Time Tenshi

Time Tenshi starts with a bang and soon after, follows it up with a few extra ones. The first scene features our male lead, Kenji (the usual faceless, high-schooler protagonist-kun), witnessing his house burning down along with his parents. After being hospitalized for a few months because of the shock, he’s picked up by his only close relative – maternal grandfather, an elusive scientist who was barely present in his family’s life. He invites Kenji to live in his laboratory complex, where he hides… A time machine, obviously! And while this might be quite predictable, there’s another important twist, which will be a leading theme in the Time Tenshi games from this moment forward: time travel has a fairly peculiar side effect when used by women, making their hormones go out of control, their boobs and butts grow enormously (until they return to their time) and turning them… Eager, for a brief times after they come back from the past (that’s the one direction in which the time machine works). And the professor’s assistants happen to be three gorgeous women in overly-revealing uniforms! Who would’ve thought!
            The game is, thus, a real treat for all kyonyuu fans and uses the trashy idea surprisingly well – the absurd notions are inserted into a fairly consistent storyline about the dangers of manipulating time, having a few fun plot twists and some borderline-interesting moments. While it never reaches the levels of serious science-fiction storytelling, it’s also not as brain-dead and superficial as it would be in a typical Sakura game. The two primary heroines are typical cheerful & energetic vs. serious & refined tropes, but their light-hearted bickering and different reactions to aforementioned side effects of time travel are mostly fun to read. I was also quite fond of the protagonist, who’s made to be a rather resilient individual, never taking advantage of the girls despite their vulnerable state many time throughout the story and rejecting unwanted advances from the game’s antagonists (obviously, also a bunch of attractive women). While this means he keeps the girls at a distance throughout the game (which ends up with a cliff-hanger BTW, leading straight into the sequel), his respectful attitude feels a bit refreshing in an ecchi game and leaves space for some genuine romance later on.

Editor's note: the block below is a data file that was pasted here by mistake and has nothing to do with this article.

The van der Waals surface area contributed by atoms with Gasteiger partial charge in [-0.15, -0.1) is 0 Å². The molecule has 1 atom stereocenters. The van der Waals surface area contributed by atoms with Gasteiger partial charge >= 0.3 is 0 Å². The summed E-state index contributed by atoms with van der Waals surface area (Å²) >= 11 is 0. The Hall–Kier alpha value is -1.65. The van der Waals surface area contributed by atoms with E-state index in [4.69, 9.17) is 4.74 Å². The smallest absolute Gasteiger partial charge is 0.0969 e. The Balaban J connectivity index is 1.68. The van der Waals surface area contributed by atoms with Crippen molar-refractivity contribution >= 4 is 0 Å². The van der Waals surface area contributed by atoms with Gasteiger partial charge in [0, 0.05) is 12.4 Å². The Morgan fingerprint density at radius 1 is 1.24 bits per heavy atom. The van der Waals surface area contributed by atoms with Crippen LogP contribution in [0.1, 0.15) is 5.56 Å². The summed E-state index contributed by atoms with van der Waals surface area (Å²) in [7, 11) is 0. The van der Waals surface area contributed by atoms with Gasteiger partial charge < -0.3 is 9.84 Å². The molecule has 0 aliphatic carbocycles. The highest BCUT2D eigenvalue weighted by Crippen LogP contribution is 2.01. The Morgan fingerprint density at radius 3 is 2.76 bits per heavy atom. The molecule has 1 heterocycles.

Of course, as you could probably deduce from what I’ve written so far, Time Tenshi is rather tame, even among other non-porn fanservice EVNs. However, it’s relatively well-produced and fun – while I don’t think it could be considered a prime source of fapping material (unless you’re REALLY into giant breast), it’s simply enojyable to read and look at, in exactly the brainless, relaxing manner you’d expect from ecchi stuff. Quite recommended!
Final Rating: Golden Poo!
Time Tenshi 2

Time Tenshi 2 picks up directly where its prequel ended and follows a nearly identical formula. After creating a time paradox in the first game’s ending, the team deals with its slightly-disturbing aftermath and prepare to face new challenges, as a new iteration of their old antagonists show up in the newly-formed timeline. Disrupting slightly the previous bliss of the Time Tenshi squad is a new heroine, a rather abrasive and deceptively-cute former cheerleader named Tessa, who openly comes into conflict with the old cast. While she seems rather unlikeable and her behaviour is slightly confusing at first, she receives probably more backstory and development than any other character in the series, making her quite an interesting addition and creating some fairly-believable drama. While the general plotline quickly reaches purely absurd territories, the character interactions and dialogues are at the same, relatively solid level they showed in the first game.